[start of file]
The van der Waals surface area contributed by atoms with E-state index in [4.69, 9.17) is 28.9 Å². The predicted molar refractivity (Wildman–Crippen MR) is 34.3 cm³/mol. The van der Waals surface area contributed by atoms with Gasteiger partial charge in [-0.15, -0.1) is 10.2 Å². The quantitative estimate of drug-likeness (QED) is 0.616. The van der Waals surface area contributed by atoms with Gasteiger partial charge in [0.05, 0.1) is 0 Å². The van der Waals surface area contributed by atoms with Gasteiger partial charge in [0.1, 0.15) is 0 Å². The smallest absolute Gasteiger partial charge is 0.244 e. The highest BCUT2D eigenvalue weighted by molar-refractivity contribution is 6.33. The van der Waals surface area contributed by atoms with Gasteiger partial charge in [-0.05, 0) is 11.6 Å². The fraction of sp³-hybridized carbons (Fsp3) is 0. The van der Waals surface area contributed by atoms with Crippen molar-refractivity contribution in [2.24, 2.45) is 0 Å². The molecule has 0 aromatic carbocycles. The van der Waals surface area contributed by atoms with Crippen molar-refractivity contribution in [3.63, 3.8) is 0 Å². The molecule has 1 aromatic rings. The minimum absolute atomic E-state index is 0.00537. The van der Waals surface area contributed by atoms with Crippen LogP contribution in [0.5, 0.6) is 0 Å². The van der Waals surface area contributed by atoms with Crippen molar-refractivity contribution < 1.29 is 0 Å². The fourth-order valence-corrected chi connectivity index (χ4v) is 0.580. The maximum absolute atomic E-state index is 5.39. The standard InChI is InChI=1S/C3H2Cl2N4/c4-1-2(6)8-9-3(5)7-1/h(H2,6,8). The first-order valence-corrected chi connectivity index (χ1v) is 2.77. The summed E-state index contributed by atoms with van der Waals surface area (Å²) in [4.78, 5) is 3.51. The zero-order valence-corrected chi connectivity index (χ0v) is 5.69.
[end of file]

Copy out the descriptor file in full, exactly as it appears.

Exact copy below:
The van der Waals surface area contributed by atoms with E-state index in [4.69, 9.17) is 28.9 Å². The predicted molar refractivity (Wildman–Crippen MR) is 34.3 cm³/mol. The van der Waals surface area contributed by atoms with Gasteiger partial charge in [-0.15, -0.1) is 10.2 Å². The quantitative estimate of drug-likeness (QED) is 0.616. The van der Waals surface area contributed by atoms with Gasteiger partial charge in [0.05, 0.1) is 0 Å². The van der Waals surface area contributed by atoms with Gasteiger partial charge in [0.1, 0.15) is 0 Å². The smallest absolute Gasteiger partial charge is 0.244 e. The highest BCUT2D eigenvalue weighted by molar-refractivity contribution is 6.33. The van der Waals surface area contributed by atoms with Gasteiger partial charge in [-0.05, 0) is 11.6 Å². The fraction of sp³-hybridized carbons (Fsp3) is 0. The van der Waals surface area contributed by atoms with Crippen molar-refractivity contribution in [2.24, 2.45) is 0 Å². The molecule has 0 aromatic carbocycles. The van der Waals surface area contributed by atoms with Crippen molar-refractivity contribution in [3.63, 3.8) is 0 Å². The molecule has 1 aromatic rings. The minimum absolute atomic E-state index is 0.00537. The van der Waals surface area contributed by atoms with Crippen LogP contribution in [0.5, 0.6) is 0 Å². The van der Waals surface area contributed by atoms with Crippen molar-refractivity contribution < 1.29 is 0 Å². The fourth-order valence-corrected chi connectivity index (χ4v) is 0.580. The maximum absolute atomic E-state index is 5.39. The standard InChI is InChI=1S/C3H2Cl2N4/c4-1-2(6)8-9-3(5)7-1/h(H2,6,8). The first-order valence-corrected chi connectivity index (χ1v) is 2.77. The summed E-state index contributed by atoms with van der Waals surface area (Å²) in [4.78, 5) is 3.51. The zero-order valence-corrected chi connectivity index (χ0v) is 5.69.